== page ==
*As Senator Ibokessien acknowledges N150m debt, contradicts self in court

Sequel to the winding up suit filed by Akwa Savings and Loans Limited against Senator Emmanuel Ibokessien owned Ritman College over debt totalling over 150 Million Naira, the former Senator representing Ikot Ekpene Senatorial District has filed a reply, acknowledging that he is indeed owing the bank.

This is even as teaching and non-teaching staff of Ritman College and Ritman Nursery and Primary School are grappling with the reality of surviving for six months without salary.
The unpaid backlog of salary has triggered the resignation of a substantial percentage of the school’s workforce

In court, Ibokessien has however demanded that the bank tender the account statement of Ritman Nursery/Primary School in order for both parties to agree on the extent which the said loan was serviced.

Senator Ibokessien and the bank had hitherto struck an agreement for 20% deduction to be made off each pupil’s tuition fee paid into the school’s account domiciled in the bank.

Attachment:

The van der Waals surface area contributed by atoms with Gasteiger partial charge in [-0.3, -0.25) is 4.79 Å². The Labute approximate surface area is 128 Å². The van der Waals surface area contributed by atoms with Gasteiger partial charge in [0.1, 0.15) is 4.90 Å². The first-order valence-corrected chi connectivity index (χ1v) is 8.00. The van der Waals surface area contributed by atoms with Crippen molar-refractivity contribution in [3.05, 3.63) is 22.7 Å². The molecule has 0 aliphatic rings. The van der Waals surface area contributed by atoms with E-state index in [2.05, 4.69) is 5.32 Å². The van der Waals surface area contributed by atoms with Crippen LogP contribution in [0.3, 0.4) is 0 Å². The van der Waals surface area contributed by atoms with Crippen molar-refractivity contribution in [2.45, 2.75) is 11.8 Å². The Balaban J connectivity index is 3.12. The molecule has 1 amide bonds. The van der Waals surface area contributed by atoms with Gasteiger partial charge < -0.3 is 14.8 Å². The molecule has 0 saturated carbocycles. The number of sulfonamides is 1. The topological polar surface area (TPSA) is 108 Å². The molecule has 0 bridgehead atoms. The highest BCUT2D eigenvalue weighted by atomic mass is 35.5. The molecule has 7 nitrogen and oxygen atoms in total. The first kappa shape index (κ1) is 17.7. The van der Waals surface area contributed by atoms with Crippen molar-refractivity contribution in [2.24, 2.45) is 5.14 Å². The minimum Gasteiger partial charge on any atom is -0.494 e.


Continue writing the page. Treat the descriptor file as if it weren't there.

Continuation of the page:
The repayment agreement was not sustainable because the school operates accounts in other banks for payment of school fees, this reporter was told over the weekend.
Our source stated that, at a point, the deduction plan had to be terminated given low patronage of the bank by parents and guardians of Ritman pupils.

By acknowledging the debt, Ibokessien has contradicted his earlier stance that he is not owing the bank. In an interview with The Nation Newspaper, he alleged that the bank is owing him given deductions made above the agreed sum owed. He also dismissed the bank’s legal move to seize his school, saying he did not use the school as collateral for the loan.

The bank puts the actual sum owed at One Hundred and Fifty Million, Nine Hundred and Seventy Six Thousand, Ninety Two Naira, Seventy Four Kobo (N150,976,092.74k).

Akwa Savings and Loans Limited is praying the Federal High Court, Uyo Judicial Division, that “Ritman College of Agriculture, Science and Management Studies Limited be wound up by this Honourable Court under the provisions of the Companies and Allied Matters Act Cap C20, Laws of the Federal Republic of Nigeria 2004 and the Companies Winding-Up Rules 2001.”

The bank also prays for “further orders as the Honourable Court may deem just to make in the circumstances.”

(C) Ofonime Honesty

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